So she filed another request for the jail files of those minor inmates, redacted to conceal personally identifying information. She wanted to see charges, conviction histories, booking sheets and other information that could explain on what basis ICE is holding the minors.
State law allows universities some increased access to sensitive records for research purposes, so Cowlitz County “was willing to release,” according to its court filings. The juvenile office compiled the records and told ICE it planned to only send files with names and other personally identifying information redacted, according to court filings. But ICE said that federal law prohibited release of the files even with those redactions.
In a September 2018 email from ICE to Connors, the county juvenile justice director, the agency said those jail files “cannot be released” through the county and must be requested through ICE.
Under federal regulations, local governments contracting with ICE cannot disclose “the name of, or other information relating to” detainees they hold for the agency. That information is under federal control and “shall not be public records” if it contains information on detainees.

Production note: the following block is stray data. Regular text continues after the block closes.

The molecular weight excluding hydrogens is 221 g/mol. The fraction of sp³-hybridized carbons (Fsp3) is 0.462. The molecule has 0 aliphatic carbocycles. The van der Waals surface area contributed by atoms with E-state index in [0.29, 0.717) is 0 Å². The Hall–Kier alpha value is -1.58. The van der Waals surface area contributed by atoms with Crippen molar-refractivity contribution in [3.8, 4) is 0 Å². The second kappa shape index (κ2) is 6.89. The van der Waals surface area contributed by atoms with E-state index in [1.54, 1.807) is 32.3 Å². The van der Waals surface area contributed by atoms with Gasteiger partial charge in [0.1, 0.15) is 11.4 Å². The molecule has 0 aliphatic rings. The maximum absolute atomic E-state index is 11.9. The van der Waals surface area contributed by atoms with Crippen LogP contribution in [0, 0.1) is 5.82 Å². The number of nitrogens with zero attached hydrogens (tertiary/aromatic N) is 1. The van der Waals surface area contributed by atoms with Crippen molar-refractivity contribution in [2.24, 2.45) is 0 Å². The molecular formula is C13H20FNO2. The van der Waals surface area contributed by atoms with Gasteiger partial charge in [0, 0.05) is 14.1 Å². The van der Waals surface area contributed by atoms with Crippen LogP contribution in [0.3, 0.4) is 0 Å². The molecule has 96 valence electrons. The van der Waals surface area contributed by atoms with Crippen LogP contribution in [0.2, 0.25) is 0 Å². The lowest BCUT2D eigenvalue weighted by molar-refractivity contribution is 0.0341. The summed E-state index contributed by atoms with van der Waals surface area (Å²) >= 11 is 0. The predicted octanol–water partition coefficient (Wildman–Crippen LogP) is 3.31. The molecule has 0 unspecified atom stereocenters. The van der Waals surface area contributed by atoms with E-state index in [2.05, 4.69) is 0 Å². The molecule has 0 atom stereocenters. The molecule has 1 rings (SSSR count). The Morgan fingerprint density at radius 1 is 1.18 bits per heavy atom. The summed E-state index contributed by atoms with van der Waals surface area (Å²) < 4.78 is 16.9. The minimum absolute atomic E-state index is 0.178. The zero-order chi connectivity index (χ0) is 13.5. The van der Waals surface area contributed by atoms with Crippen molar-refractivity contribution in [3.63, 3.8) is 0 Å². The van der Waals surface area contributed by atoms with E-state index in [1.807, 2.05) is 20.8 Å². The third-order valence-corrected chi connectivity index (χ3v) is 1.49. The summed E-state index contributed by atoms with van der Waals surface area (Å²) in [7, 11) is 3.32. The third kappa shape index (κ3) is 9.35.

So Godoy requested the records directly from ICE in February. The agency rejected her request and an appeal that the UW filed. ICE told the Center for Human Rights that the records were private and could only be released if the detained juveniles give permission, Godoy said.
But that’s circular logic, Godoy said: Without the records, she and her team don’t know who the juveniles are, let alone how to ask them for permission.
In February, the county filed suit in Cowlitz County Superior Court, asking for a judge to determine whether it can lawfully release the records. In March, lawyers for the Center for Human Rights asked the court to order the records released and rule that the federal law is not “an absolute bar” to their release.
In the meantime, a hearing Nov. 21 at Cowlitz County Superior Court will determine whether ICE can intervene in the case as a defendant and have the case moved to federal court.
Cowlitz County Superior Court judges oversee the juvenile courts, including the detention facility, so the entire bench has recused itself to avoid a conflict of interest, Superior Court Judge Stephen Warning said. That’s why a Clark County judge will hear the case.
Whatever happens to Godoy’s request, Cowlitz County won’t be holding minors for ICE much longer. The Keep Washington Working Act, a law the Legislature passed in April, mandates all immigration detention agreements such as the Juvenile Center’s must end by Dec. 31, 2021. It also blocks any new agreements from being made.